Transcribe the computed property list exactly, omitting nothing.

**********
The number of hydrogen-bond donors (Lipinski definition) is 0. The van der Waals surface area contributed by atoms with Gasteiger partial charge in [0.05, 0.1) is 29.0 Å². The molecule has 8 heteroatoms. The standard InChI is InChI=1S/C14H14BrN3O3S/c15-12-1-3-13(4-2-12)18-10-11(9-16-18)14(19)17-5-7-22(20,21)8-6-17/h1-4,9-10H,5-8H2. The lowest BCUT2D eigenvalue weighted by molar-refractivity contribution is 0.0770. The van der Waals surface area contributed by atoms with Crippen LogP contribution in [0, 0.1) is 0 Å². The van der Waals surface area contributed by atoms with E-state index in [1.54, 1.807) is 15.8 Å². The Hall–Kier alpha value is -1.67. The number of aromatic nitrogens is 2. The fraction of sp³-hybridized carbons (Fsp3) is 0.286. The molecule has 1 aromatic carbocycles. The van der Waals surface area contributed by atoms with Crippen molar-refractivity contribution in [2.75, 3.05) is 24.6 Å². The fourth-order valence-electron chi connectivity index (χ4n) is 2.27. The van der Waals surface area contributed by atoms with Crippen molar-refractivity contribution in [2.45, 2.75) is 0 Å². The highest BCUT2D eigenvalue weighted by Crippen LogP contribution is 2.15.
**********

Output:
The number of hydrogen-bond donors (Lipinski definition) is 0. The van der Waals surface area contributed by atoms with Gasteiger partial charge in [0.05, 0.1) is 29.0 Å². The molecule has 8 heteroatoms. The standard InChI is InChI=1S/C14H14BrN3O3S/c15-12-1-3-13(4-2-12)18-10-11(9-16-18)14(19)17-5-7-22(20,21)8-6-17/h1-4,9-10H,5-8H2. The lowest BCUT2D eigenvalue weighted by molar-refractivity contribution is 0.0770. The van der Waals surface area contributed by atoms with Crippen LogP contribution in [0, 0.1) is 0 Å². The van der Waals surface area contributed by atoms with E-state index in [1.54, 1.807) is 15.8 Å². The Hall–Kier alpha value is -1.67. The number of aromatic nitrogens is 2. The fraction of sp³-hybridized carbons (Fsp3) is 0.286. The molecule has 1 aromatic carbocycles. The van der Waals surface area contributed by atoms with Crippen molar-refractivity contribution in [2.75, 3.05) is 24.6 Å². The fourth-order valence-electron chi connectivity index (χ4n) is 2.27. The van der Waals surface area contributed by atoms with Crippen molar-refractivity contribution in [2.45, 2.75) is 0 Å². The highest BCUT2D eigenvalue weighted by Crippen LogP contribution is 2.15.